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Got money to invest for dividends? Here are 3 ASX shares

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There are some ASX dividend shares that have a reputation for paying out income to shareholders each year.

It’s harder to make money from bank accounts these days because of how low the official interest rate from the Reserve Bank of Australia (RBA) has gone. It’s now down to just 0.25%.

Here are three businesses that could be considerations for their dividends:

Washington H. Soul Pattinson and Co. Ltd (ASX: SOL)

Soul Patts is the ASX dividend share with the longest dividend record in Australia. It has grown its dividend in consecutive years going back to 2000 including during COVID-19. The company was formed in 1903, so it’s one of the oldest companies in Australia.

How has it managed that record streak, which goes back before the GFC?

The company has a diversified portfolio of different assets. Some of the key holdings in Soul Patts’ portfolio are: TPG Telecom Ltd (ASX: TPG), Brickworks Limited (ASX: BKW), New Hope Corporation Limited (ASX: NHC), Bki Investment Co Ltd (ASX: BKI) and Milton Corporation Limited (ASX: MLT).

Soul Patts also has unlisted holdings like agriculture, resources and swimming schools.

The portfolio of assets provides Soul Patts with annual cashflow in the form of dividends, distributions and interest. There are defensive businesses within the portfolio, which pay consistent dividends to Soul Patts.

Soul Patts was recently unsuccessful at trying to acquire Regis Healthcare Ltd (ASX: REG), though it shows the type of contrarian approach that management try to take with opportunities.

At the current Soul Patts share price it has a grossed-up dividend yield of 3.1%.

Pacific Current Group Ltd (ASX: PAC)

Pacific Current is a business that takes investment stakes in global fund managers and then helps them grow either with funding or expertise.

Dean Fremder of Perpetual Limited (ASX: PPT) said when Pacific Current shares were a bit lower: “The stock’s really cheap. It is on nine times earnings. It’s growing earnings at double digits, so more than 10% a year. It’s paying a 6.5% fully franked yield. And most excitingly, we think they can pay out a much larger portion of their earnings as dividends. We see no reason, given the surplus franking credits they have on the balance sheet, they can’t be paying a 10 or 11% fully franked yield in the next 12 months. So, really excited about that one.”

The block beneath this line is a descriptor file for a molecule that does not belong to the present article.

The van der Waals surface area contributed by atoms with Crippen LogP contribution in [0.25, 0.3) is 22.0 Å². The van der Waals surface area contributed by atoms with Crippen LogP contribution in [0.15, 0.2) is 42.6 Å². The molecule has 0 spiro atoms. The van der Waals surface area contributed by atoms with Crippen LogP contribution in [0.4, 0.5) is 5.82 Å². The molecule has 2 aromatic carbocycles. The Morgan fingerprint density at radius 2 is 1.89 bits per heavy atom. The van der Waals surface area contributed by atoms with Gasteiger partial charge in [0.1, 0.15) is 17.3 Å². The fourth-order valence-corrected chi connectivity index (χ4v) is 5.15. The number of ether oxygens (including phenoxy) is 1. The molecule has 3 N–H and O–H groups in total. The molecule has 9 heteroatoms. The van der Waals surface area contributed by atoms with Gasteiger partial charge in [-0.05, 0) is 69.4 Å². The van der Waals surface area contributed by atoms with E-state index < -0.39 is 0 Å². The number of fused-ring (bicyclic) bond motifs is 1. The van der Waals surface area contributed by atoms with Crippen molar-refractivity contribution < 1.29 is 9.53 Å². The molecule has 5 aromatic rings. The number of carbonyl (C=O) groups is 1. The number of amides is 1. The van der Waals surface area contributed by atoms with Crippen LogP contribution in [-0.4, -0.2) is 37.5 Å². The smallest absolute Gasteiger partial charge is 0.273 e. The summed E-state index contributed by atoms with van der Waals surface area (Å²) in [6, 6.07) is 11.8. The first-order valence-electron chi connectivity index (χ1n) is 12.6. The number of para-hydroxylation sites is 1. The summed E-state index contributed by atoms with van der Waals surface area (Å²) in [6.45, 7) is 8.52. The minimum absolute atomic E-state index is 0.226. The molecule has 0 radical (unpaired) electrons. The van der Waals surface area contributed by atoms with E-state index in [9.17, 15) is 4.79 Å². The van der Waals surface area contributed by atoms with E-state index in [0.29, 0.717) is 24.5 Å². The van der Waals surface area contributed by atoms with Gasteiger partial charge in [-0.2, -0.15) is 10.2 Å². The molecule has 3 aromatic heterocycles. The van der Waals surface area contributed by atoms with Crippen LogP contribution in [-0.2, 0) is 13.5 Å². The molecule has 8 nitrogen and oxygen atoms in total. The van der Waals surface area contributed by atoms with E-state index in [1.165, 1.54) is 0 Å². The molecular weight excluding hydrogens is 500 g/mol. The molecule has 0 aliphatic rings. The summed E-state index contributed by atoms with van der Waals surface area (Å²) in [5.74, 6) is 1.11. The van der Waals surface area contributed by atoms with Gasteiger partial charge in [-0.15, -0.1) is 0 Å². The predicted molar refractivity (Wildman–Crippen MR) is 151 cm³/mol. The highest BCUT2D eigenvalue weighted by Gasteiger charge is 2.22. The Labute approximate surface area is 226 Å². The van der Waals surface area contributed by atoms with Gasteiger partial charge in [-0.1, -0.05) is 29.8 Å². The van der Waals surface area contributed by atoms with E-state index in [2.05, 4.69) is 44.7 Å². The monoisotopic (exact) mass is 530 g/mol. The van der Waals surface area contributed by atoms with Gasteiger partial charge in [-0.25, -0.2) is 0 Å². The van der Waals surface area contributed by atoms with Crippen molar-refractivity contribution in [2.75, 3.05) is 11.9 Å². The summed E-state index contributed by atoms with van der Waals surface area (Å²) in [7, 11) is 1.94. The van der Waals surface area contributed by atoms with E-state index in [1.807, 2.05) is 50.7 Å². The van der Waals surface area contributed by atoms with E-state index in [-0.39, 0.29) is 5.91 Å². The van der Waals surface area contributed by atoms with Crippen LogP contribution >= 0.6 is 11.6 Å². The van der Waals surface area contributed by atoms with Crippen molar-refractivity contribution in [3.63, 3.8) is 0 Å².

In FY20 the ASX dividend share grew its dividend by 40% to $0.35 per share with funds under management (FUM) going up 62% to $93 billion. In the three months to 30 September 2020 it saw its FUM rise another 14% to $106.4 billion.

According to Commsec, the Pacific Current share price is valued at under 10x FY22’s estimated earnings.

APA Group (ASX: APA)

APA owns a large network of 15,000km of natural gas pipelines around Australia with a presence in every mainland state and the Northern Territory. It also owns or has interests in gas storage facilities, gas-fired power stations and renewable energy generation (wind and solar farms). APA owns, or manages and operates, a portfolio of assets and delivers half the nation’s natural gas usage.

The infrastructure ASX dividend share has grown its distribution every year for a decade and a half. It recently decided to increase the annualised distribution from 50 cents per unit to 51 cents per unit.

APA continues to invest in new projects which should unlock more operating cashflow as they are completed.

At the current APA share price it has a distribution yield of 5.4%.

Where to invest $1,000 right now

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Scott just revealed what he believes are the five best ASX stocks for investors to buy right now. These stocks are trading at dirt-cheap prices and Scott thinks they are great buys right now.

*Returns as of February 15th 2021

Motley Fool contributor Tristan Harrison owns shares of Washington H. Soul Pattinson and Company Limited. The Motley Fool Australia owns shares of and has recommended Brickworks and Washington H. Soul Pattinson and Company Limited. The Motley Fool Australia owns shares of APA Group. The Motley Fool has a disclosure policy. This article contains general investment advice only (under AFSL 400691). Authorised by Bruce Jackson.

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